Monday, May 31, 2010

Happy Memorial Day! + Frankie's Blog Contest

Question of the Day: What are you doing to celebrate Memorial Day?
For those of you living in America, Happy Memorial Day! Big thanks to those who currently serve or have served our great country. You are our heroes. Unfortunately, I had school because we'd originally taken an extra Snow Day during the winter time, so today was our makeup day. On a brighter note, today was also a half-day, so I am home early! Yay!

A few cool facts about Memorial Day (Source: Yahoo):
  • It was originally called "Decoration Day"
  • It wasn't considered an official holiday until 1971
  • Civil War General John Logan was the one who founded the holiday
In addition, Frankie Writes blog is having a 500 Followers Contest in which she is giving out three pretty awesome books: Will Grayson, Will Grayson by David Levithan and John Green, Looking For Alaska by John Green, and Gimme a Call by Sarah Mlynowski. Basically you just have follow her and comment her, but there are multiple ways in which you can earn brownie points! Check out her blog to see how. Good luck to all entrants. :)

Stay tuned for yet another Cooking post (broccoli and cauliflower casserole!) and a Character Profile. Have a good day!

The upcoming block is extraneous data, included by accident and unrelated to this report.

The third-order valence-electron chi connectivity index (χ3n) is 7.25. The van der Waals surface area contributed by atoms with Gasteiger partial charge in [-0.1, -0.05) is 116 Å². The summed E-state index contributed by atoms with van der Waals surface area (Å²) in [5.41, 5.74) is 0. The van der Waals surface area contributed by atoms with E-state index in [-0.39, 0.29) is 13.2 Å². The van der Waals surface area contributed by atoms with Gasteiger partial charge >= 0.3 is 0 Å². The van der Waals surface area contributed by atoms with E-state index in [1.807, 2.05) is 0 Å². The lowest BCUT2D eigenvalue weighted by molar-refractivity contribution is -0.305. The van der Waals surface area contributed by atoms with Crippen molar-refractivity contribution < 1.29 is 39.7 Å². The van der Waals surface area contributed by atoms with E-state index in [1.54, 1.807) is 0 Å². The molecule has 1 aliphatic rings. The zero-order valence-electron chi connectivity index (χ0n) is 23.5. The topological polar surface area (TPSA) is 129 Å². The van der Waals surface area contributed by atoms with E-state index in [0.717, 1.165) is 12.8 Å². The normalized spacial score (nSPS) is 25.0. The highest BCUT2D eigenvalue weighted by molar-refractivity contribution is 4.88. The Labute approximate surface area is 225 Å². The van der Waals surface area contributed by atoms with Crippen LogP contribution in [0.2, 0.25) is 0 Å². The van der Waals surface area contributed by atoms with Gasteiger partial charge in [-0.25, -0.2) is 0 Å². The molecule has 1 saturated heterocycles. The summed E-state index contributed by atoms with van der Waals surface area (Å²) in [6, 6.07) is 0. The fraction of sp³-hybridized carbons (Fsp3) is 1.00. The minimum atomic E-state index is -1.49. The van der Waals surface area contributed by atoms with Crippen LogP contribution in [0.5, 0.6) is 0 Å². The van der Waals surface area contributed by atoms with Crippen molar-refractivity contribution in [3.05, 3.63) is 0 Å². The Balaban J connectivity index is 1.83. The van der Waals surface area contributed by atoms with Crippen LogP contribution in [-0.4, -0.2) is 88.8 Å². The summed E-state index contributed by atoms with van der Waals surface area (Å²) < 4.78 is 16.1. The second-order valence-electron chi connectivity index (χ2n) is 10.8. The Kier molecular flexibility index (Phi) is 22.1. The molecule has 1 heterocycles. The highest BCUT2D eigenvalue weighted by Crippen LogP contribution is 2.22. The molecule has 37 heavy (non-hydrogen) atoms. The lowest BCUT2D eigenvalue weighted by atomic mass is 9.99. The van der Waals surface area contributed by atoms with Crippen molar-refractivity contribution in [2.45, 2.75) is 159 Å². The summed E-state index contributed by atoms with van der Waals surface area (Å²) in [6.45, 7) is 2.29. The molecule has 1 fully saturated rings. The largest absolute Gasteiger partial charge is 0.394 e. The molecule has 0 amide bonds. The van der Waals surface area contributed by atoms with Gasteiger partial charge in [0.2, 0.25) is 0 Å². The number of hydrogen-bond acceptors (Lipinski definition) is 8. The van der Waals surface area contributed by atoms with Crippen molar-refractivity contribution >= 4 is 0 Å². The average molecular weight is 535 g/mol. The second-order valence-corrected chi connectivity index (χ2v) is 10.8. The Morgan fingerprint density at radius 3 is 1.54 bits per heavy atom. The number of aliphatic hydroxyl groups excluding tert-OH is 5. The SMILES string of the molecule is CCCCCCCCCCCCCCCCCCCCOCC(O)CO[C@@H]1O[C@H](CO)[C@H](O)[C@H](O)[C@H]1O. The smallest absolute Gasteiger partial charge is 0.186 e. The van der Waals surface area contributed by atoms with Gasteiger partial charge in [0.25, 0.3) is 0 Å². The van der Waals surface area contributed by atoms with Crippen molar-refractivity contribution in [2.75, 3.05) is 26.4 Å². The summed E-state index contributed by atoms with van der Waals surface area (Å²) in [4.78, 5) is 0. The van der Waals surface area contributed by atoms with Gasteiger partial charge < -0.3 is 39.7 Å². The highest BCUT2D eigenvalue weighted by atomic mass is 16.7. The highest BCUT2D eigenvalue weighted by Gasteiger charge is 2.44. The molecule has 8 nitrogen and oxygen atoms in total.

*The photo is a Google image.


Friday, May 28, 2010

A Fulfilled Legacy

Question of the Day: What television show character do you identify with the most and why?

Today, our high school's literary magazine was officially published and printed. 25 brand new copies, trimmed and bounded by our lovely Graphics Department chair. Don't you just love the smell and feel of freshly made books? As editor-in-chief of the publication, I've been swelling up full of pride and joy over this third issue and been reflecting now more than ever about Graduation and what sort of contributions I have made to my high school.

You see, the school's "Lit Mag" had died by the time I was a freshman; it had been at least three or four years since the last issue had been printed and nobody had desired to pick it back up. So I did. Each year since then I've been brought back Lit Mag club and have now published three issues of the new Literary Magazine. And I have to say that this year's is by far the best.